Monday, January 14, 2013

The Anonymous Restoration of Mother Mary

You’ve probably passed this statue of the Blessed Virgin Mother countless time. Even people who attend St. Michael on 9thrarely remember to notice. The church, one of oldest in Jersey City, dates back to the 19th century and the street that turns into 9th, right in front of the statue, is named McWilliams Place, after Monsignor McWilliams, pastor of the church in the early to mid-20th century –his autobiography, a fascinating portrayal of Jersey City as a factory town of faithful immigrants, is available in the Jersey Historical Room at the Main Branch of the Jersey City Library. He was responsible for bringing some of the remarkable artwork in this historical landmark, such as the Seven Sorrows of Mary paintings, copies of icons from a Cathedral in Antwerp.

It is likely he is the one responsible for this bringing this outdoor statue to the church. From as far as I can gather, the statue has been here for half a century. I wish I had a before picture, it was so weather worn that I thought it was just a generic depiction, not Our Lady of Fatima. To say the statue was untouched for generations is not hyperbole.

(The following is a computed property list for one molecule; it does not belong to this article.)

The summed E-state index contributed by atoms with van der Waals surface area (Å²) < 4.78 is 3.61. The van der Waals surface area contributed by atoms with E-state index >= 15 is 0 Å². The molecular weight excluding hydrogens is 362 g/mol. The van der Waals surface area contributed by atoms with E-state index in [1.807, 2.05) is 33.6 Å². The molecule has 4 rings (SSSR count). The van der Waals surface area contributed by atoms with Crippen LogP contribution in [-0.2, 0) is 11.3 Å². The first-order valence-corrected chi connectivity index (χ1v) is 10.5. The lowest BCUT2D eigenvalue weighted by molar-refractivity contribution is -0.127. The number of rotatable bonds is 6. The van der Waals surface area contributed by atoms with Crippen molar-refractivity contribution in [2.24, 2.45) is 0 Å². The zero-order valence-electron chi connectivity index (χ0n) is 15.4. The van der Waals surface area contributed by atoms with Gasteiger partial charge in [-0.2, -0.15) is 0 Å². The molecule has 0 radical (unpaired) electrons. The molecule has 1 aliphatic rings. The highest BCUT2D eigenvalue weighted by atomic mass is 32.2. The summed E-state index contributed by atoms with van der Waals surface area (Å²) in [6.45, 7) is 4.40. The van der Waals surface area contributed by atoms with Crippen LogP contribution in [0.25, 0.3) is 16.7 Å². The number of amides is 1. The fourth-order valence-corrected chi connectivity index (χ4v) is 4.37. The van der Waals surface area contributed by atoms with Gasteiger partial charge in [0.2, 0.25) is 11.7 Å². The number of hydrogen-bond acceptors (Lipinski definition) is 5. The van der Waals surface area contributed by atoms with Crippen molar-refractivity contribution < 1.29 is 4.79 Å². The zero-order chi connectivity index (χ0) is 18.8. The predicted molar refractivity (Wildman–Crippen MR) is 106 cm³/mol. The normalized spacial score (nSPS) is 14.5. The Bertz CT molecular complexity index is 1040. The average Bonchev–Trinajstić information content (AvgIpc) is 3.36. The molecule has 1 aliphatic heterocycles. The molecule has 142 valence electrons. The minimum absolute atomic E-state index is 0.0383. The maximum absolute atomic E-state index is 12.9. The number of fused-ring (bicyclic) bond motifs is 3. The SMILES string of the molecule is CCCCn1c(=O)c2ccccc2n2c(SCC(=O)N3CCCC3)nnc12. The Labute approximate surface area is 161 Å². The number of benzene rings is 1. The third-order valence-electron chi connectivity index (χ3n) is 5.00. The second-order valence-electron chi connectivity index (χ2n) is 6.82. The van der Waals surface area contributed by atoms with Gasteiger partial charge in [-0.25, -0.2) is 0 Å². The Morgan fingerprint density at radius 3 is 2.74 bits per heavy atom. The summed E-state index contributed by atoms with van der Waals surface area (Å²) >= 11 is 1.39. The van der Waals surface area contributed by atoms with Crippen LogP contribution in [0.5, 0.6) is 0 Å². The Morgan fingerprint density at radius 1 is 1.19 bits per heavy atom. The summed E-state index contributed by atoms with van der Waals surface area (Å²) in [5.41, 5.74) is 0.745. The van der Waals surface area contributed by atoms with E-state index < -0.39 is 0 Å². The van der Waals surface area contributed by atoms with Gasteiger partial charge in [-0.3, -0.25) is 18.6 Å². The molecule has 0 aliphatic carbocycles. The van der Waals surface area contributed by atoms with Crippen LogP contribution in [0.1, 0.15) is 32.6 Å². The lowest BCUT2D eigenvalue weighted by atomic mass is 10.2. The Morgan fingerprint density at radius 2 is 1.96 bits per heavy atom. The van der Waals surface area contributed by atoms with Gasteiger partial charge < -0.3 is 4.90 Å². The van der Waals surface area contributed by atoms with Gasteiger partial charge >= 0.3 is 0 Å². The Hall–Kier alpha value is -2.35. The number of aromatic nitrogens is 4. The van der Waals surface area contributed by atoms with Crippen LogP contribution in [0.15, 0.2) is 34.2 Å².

Next time you pass by, take a moment to notice how “new” the statue looks. Here’s a story you will only read on Dislocations. An anonymous art-restorer restored the statue just before the Christmas holidays.
A man had saw the faded statute, went to the current pastor of St. Michael, which is part of downtown’s Parish of the Resurrection, and offered to restore the icon. Art restoration was his profession.
“We have no money to pay you,” said the Pastor. The church had only recently replaced its Sandy-damaged boiler.
The man did the work for free, as a donation, even supplying the materials. This included the gold detailing, along the edges of her robe, a distinguishing mark of the Fatima icon.
I wish I knew more about this restoration. The surface of the statue is now a smooth glowing alabaster. The details of her eyes, feet, hands, now clearly rendered. Her face is haunting and serene. The comprehensiveness of the restoration, the preciseness of the attention paid, is unmistakably attention. Outdoor statuary is by necessity less ornate, but the restorer turned that subtle plainness into strength. He’s brought out the sculpture in the statue. She shines like the apparition she represents, a sacred vision given to three peasant children in a Pourtugal village. I find it– both the transformation and the result –genuinely breathtaking.

Although rare, it is not uncommon, according to some priests I’ve spoken to, for an art restorer to do this kind of work, often for free. Art restoration is as much a job as a calling. They travel to different churches. About five years ago, the interior of the church – including the“Seven Sorrows” – underwent a major restoration. The ceiling above the altar is a copy of a Raphael depiction of heaven. Maybe the anonymous restorer was checking out that project, which has become known in restorer circles. Maybe he was just passing by and saw the weather-beaten statue and was inspired to bring her back to life.

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